Recent events in the middle east and in particular in Tunisia and in Egypt are brought into our living rooms by the magic of television.
We should all grasp the important lessons which those upheavals have for us as a young democracy building on a long history of parliamentary institutions and representative and responsible government.
In the latest example, millions of revolting Egyptians are out on the streets calling for the removal of the Mubarak regime and for greater freedom and democracy.
One of the most significant images is that of the poor and the wealthy alike demanding essentially the same thing – greater freedom and the ability to decide their future without the dead cold hand of the state dictating the great decisions in the life of the people.
Mubarak now has little choice since the army is reluctant to fire on the people who seem determined to fight for the removal of restrictions on the fundamental freedoms of Egyptians.
The freedoms which we take for granted, such as the right to associate in trade unions and political parties, and to exercise our freedom of expression to criticize the head of government and members of cabinet, so long as we keep within the law, are sometimes taken for granted, but these recent events ought to be a reminder to us that the price of freedom is eternal vigilance.
Last week we read of a letter received by the prison authorities from the Office of the Director of Public Prosecutions concerning the status of Jippy Doyle at Her Majesty’s Prisons at Dodds. The report suggested that acting on the contents of the letter, no date was set for Mr Doyle’s release, though he had served his sentence, but had appealed against conviction to the CCJ.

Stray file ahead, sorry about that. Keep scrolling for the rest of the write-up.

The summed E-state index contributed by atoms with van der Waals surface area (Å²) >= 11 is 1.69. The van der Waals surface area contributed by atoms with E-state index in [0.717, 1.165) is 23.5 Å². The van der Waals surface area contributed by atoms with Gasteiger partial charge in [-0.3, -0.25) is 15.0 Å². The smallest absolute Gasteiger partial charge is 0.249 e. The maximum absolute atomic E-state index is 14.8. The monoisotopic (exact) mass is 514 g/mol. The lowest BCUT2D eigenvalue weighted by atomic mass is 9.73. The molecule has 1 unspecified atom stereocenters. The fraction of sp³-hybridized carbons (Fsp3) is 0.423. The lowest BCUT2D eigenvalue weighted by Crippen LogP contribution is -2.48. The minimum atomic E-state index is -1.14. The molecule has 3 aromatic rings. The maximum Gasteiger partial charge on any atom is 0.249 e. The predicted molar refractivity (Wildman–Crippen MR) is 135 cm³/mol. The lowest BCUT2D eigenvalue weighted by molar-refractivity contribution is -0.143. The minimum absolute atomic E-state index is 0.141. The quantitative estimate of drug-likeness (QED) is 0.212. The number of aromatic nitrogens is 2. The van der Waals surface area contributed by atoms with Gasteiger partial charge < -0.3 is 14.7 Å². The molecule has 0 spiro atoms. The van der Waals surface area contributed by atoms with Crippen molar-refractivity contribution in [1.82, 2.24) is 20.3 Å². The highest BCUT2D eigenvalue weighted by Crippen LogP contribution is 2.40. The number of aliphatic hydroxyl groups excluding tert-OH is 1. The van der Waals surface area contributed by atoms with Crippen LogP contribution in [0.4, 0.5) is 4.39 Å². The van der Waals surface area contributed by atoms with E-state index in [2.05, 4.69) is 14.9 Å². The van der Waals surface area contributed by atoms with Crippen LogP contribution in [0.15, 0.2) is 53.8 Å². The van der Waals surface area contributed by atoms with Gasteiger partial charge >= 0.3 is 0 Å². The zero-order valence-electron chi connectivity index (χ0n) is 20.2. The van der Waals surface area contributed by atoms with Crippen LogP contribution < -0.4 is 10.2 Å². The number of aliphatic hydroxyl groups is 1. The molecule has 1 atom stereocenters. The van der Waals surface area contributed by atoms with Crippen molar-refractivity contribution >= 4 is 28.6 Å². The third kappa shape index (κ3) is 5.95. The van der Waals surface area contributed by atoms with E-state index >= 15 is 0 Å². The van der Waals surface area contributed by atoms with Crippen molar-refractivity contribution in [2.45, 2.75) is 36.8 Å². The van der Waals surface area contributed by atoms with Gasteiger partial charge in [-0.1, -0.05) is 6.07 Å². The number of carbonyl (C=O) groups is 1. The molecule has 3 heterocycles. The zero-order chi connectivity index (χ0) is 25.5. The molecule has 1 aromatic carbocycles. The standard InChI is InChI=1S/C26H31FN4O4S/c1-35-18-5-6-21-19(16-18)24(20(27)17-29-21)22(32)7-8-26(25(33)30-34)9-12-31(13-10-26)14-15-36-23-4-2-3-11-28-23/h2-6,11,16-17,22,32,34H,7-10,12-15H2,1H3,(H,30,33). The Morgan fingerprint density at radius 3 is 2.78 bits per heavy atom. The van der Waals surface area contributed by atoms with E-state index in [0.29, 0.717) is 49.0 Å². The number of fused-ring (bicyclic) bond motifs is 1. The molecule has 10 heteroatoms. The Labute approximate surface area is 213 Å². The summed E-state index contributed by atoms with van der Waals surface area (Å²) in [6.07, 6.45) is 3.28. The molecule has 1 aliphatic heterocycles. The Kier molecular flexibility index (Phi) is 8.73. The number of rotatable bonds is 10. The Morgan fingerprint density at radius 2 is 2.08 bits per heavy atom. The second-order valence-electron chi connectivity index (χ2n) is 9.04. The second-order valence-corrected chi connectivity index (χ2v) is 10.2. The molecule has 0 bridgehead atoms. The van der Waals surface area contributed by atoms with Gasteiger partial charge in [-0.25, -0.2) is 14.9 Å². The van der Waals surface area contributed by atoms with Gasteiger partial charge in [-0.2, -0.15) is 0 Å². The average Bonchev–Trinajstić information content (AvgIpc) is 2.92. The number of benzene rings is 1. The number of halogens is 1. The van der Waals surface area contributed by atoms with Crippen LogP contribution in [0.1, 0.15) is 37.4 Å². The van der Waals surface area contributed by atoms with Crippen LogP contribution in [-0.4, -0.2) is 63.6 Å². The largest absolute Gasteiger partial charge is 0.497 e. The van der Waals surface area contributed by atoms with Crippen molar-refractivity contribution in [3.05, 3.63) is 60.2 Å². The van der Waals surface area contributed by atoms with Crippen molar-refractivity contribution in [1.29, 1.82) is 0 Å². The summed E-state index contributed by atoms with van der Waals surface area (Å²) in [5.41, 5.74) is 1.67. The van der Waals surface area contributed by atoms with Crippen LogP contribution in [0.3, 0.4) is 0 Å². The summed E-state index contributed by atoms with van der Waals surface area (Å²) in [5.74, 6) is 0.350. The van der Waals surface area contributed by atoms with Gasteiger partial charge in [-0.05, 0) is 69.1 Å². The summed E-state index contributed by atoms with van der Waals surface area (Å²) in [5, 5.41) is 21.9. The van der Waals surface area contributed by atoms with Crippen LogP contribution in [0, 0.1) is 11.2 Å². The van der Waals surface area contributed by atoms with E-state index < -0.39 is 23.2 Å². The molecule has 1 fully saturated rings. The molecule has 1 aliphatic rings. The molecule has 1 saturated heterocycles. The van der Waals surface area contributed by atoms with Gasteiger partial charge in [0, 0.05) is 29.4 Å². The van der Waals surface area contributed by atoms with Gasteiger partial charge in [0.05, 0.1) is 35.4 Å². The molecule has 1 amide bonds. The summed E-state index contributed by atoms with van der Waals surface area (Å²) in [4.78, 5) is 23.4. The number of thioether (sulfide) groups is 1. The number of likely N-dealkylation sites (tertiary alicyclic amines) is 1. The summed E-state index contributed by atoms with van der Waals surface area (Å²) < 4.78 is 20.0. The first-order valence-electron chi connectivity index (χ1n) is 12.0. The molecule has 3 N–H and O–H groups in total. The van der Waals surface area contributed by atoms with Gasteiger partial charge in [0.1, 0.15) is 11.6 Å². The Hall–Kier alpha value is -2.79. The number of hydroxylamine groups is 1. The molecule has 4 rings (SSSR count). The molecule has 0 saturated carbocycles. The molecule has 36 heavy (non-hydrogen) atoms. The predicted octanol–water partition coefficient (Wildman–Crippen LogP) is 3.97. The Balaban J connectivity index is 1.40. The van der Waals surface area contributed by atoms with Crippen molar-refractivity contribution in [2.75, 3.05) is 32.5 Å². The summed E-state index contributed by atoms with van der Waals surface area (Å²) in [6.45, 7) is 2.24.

It is good that this matter has so far been resolved and that Mr Doyle has been released in accordance with the order of the Barbados Court of Appeal. As Sir Richard Cheltenham, Doyle’s lead lawyer pointed out, had Doyle not been released because of reliance upon the letter, it would have had serious implications for the liberty of the subject.
We applaud the stand taken by Sir Richard and his legal associates and wonder how a letter written from anyone, anywhere, could have the effect of disturbing the authority of the Barbados Court of Appeal at all, and especially in a matter involving the liberty of the subject.
Such a suggestion is so contrary to the fundamental principles of our system of governance and freedom that the public needs to be assured that this situation has not arisen in the past. No person or institution in this society has the power to countermand a decision of our courts.
It is these matters against which we must constantly be vigilant, and while this incident may have arisen in good faith and without any malevolent intent, it is still a matter requiring our concern, since the intervention of Sir Richard and the oxygen of publicity must have expedited the resolution of what could have been a clear infringement of Mr Doyle’s fundamental right to liberty as guaranteed to him under our Constitution.
Mr Doyle’s freedom has been secured but this matter must not rest there, for as our law has shown, prisoners too have rights, and this society is entitled to know that our fundamental rights are respected even when imprisoned for breaches of the law.
That is the strength of our system of rights that Egyptians are prepared to risk life and limb to secure.